Creating a loyalty program to reward people for sticking with your business can help increase customer retention. Just make sure the incentive you choose really motivates people to keep using your services, otherwise your punch card — either physical or digital — will join the ranks of other forgotten cards trapped in wallets and email inboxes everywhere. Make it easy for people to check where they stand in terms of points or rewards, too.

6. Gather Customer Reviews & Ratings

People are constantly looking for social proof to validate their decisions, whether they’re aware of that fact or not. There’s something comforting about seeing other people’s opinions and testimonials before making decisions.

This is why a large percentage of people seek out customer ratings and reviews before deciding to buy a certain product (or work with a certain company). Your small business can benefit from gathering these reviews and displaying them publicly for the world to see.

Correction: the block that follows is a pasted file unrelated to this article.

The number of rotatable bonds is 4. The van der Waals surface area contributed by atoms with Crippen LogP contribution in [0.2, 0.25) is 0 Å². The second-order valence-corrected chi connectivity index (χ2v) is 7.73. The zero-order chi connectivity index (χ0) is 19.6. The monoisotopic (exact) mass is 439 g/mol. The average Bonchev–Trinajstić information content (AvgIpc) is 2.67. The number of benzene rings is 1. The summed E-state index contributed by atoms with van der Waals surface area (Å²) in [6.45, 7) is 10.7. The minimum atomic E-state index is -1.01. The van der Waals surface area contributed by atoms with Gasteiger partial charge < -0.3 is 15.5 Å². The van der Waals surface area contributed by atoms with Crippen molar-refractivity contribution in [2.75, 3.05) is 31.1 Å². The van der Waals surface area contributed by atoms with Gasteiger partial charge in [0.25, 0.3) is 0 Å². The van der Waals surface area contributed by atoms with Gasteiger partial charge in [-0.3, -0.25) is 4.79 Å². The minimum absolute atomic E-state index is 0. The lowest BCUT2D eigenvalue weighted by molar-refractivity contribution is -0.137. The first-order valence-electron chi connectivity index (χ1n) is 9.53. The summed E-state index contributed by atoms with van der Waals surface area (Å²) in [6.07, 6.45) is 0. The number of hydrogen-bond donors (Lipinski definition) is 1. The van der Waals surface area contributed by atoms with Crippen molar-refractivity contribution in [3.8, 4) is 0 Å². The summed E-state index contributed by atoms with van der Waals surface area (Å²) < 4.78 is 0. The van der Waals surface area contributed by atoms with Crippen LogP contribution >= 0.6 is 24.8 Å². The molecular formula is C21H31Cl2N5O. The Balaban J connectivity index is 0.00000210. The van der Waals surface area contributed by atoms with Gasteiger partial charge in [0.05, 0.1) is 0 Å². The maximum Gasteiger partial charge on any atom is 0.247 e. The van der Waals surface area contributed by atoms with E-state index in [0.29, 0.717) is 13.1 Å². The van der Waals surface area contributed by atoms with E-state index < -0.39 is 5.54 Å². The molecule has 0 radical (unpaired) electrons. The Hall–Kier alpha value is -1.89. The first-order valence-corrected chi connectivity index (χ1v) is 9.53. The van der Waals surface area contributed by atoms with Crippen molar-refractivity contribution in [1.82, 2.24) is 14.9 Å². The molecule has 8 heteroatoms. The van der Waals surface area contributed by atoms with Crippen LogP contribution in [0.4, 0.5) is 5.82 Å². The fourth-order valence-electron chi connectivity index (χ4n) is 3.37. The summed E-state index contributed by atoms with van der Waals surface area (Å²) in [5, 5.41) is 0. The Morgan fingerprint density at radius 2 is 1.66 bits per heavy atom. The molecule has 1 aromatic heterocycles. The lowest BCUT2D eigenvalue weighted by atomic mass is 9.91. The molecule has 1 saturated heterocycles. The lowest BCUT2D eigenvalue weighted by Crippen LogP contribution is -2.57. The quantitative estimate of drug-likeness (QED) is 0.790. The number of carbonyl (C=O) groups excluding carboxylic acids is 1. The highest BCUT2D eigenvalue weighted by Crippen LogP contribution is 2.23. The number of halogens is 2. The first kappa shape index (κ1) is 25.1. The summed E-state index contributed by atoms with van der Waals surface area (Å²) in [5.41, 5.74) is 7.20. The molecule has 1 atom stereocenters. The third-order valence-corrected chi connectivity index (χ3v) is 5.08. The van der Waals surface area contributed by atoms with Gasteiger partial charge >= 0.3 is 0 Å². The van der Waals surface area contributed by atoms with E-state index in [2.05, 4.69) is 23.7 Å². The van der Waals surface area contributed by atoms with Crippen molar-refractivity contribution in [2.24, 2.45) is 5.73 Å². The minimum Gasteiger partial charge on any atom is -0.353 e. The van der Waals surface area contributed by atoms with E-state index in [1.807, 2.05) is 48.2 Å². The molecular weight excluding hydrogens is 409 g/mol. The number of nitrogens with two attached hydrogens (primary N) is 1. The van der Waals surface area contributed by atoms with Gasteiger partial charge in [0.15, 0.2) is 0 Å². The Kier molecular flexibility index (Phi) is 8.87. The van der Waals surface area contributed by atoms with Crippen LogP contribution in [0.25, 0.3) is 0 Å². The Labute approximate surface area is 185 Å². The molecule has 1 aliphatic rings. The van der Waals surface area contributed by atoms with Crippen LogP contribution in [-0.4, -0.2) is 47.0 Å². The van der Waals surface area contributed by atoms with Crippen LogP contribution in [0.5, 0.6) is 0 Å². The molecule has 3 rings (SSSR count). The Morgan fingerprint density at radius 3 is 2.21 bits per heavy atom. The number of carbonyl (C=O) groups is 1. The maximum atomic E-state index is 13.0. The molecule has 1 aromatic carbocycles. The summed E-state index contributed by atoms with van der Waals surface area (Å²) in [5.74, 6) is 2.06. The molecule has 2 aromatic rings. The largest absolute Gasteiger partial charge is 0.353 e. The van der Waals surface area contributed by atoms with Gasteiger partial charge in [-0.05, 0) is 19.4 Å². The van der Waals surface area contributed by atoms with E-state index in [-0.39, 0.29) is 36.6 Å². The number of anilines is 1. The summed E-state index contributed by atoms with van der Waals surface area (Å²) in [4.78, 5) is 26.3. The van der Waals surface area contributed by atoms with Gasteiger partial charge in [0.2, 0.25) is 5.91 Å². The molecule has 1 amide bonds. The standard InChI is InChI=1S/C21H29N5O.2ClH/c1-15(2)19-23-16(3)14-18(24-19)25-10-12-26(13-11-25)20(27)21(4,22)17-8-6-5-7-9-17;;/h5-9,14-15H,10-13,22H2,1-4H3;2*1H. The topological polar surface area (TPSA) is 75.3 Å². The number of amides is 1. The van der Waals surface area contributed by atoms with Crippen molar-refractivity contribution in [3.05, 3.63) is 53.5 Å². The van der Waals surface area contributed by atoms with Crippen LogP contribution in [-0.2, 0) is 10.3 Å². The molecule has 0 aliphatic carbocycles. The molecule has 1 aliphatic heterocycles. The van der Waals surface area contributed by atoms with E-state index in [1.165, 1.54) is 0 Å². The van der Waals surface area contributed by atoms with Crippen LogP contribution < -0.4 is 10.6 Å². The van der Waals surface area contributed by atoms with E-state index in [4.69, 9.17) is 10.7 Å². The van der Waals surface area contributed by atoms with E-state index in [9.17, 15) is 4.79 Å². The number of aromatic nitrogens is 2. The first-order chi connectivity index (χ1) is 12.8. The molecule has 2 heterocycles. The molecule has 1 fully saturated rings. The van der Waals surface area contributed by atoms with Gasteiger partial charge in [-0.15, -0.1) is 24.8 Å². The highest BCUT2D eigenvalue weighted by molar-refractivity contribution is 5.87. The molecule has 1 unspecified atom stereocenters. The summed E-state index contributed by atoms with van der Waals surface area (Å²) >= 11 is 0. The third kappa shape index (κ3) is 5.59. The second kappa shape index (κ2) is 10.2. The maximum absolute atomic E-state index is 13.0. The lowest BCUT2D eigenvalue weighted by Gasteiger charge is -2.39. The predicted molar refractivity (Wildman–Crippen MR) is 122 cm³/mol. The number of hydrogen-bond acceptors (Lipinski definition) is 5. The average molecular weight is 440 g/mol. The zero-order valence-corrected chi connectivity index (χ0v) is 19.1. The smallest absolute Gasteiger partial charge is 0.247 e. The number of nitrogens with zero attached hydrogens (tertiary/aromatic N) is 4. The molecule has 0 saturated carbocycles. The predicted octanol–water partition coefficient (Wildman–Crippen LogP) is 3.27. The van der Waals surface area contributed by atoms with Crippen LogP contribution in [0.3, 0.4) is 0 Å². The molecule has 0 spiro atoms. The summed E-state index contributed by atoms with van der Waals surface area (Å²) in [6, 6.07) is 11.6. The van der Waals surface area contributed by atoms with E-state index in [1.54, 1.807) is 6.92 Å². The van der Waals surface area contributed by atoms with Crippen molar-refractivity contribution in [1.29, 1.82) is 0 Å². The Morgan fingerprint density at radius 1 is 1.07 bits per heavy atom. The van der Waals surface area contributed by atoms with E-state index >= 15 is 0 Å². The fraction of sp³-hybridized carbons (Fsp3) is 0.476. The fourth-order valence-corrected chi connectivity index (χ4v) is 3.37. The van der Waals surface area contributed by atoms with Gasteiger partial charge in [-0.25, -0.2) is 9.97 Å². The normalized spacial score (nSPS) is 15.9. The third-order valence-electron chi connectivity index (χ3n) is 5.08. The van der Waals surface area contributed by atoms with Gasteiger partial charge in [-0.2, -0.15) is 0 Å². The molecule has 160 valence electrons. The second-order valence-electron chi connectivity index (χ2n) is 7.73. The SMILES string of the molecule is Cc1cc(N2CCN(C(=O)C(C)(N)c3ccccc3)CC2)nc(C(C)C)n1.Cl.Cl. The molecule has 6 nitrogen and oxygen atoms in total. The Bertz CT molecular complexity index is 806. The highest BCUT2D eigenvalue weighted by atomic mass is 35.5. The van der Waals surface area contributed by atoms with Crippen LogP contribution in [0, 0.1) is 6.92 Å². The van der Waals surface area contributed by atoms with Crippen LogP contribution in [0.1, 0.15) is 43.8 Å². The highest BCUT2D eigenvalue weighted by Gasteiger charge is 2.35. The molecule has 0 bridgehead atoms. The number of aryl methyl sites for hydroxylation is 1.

While some clients and customers will take it upon themselves to leave a rating and review on their own, it’s likely you’ll have to prompt most people to submit their honest feedback. Avoid pressuring people, of course, but do politely reach out and ask if they’d be willing to take a few minutes to submit their opinions. Don’t sweat the occasional negative or neutral review — these can lend credibility to your other testimonials, as long as they aren’t overwhelming the positive responses.

7. Create a Referral Program

Word-of-mouth marketing is a force to be reckoned with. People are inclined to believe the advice of acquaintances they know and trust, which makes a personal referral valuable currency in the world of small business marketing.

Make it a win-win for people to refer their friends and colleagues to your business. Both the person doing the referring and the person receiving the referral should get some sort of reward, such as a freebie, discount, or upgrade.